Justice Clarence Thomas shocked the legal community by peppering a Justice Department lawyer with several questions during a Supreme Court hearing about gun control on Monday.
This comes as a major surprise because Thomas, unlike the other Supreme Court Justices, does not speak from the bench during arguments. The last time he asked a question was more than 10 years ago on February 22, 2006.
I was not in the courtroom, but a number of reliable legal reporters reported the event via Twitter.
Monday's Supreme Court hearing concerns whether a law restricting firearm purchases by select people with misdemeanor convictions violates the Second Amendment and other sections of the U.S. Constitution.
For now, there is no transcript of Thomas's questions, but it's a good bet he expressed skepticism about the law given he is a staunch conservative and a strong Second Amendment defender. Update: The Huffington Post reports the initial question was:
"Can you give me an area [of law] where a misdemeanor violation suspends a constitutional right?"
Thomas also reportedly asked for an analogous situation in which a Constitutional right was suspended based on an unrelated crime.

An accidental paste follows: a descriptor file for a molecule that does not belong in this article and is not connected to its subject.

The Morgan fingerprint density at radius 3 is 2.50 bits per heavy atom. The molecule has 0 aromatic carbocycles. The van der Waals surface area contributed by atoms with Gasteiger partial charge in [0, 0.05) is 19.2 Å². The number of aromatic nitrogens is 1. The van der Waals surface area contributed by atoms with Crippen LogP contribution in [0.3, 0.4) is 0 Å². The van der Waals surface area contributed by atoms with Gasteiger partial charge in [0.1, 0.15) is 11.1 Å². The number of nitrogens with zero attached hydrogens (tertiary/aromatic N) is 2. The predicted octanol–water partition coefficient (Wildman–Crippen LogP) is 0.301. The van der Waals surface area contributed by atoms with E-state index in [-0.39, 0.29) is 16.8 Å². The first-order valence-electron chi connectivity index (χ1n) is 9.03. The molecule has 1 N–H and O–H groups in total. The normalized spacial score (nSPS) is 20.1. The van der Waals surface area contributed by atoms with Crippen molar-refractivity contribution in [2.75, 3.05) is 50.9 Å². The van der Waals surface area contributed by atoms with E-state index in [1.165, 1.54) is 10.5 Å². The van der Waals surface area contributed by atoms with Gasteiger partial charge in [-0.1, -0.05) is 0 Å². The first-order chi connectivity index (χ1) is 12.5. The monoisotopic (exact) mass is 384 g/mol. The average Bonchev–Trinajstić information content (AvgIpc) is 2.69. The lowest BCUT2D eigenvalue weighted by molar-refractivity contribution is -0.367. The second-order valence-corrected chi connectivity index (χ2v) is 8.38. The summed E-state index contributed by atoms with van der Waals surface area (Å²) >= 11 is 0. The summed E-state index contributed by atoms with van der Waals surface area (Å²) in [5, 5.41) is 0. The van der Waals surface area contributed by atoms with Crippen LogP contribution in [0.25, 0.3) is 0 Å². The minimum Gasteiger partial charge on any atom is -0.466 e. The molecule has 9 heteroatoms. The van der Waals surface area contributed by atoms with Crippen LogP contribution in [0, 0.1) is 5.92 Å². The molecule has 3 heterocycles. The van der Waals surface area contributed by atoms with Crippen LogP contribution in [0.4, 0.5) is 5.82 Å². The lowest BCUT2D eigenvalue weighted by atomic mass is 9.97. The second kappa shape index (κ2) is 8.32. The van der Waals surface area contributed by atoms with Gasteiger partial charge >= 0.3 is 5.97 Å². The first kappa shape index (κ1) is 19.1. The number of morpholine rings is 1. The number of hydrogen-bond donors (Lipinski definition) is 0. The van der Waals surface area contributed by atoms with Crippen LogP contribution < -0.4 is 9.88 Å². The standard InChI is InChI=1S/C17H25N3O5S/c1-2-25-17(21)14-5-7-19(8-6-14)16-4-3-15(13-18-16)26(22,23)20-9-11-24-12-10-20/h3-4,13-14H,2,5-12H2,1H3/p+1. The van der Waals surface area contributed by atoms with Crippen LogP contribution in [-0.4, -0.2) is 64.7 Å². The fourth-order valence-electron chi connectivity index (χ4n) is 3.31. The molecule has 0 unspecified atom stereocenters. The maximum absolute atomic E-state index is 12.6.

It is also difficult not to link Thomas's decision to speak up for the first time in a decade with the sudden death this month of Justice Antonin Scalia. The late judge was a towering conservative figure in the courtroom, and Thomas and Scalia regularly concurred on decisions.
There are various explanations for Thomas's silence in court. As Adam Litpak of the New York Times has reported in the past, Thomas's reticence may stem from past self-consciousness about getting teased about his regional Georgia dialect when he was young.
A simpler reason is that Thomas may feel it is more efficient to allow the lawyers to make their case, rather than interrupting them with a barrage of questions as some of his Supreme Court colleagues regularly do.
While Monday is the first time in a decade that Thomas posed a question in court, he has spoken on one occasion during that period. This occurred in 2013 when he made a brief remark poking fun at his alma mater, Yale Law School.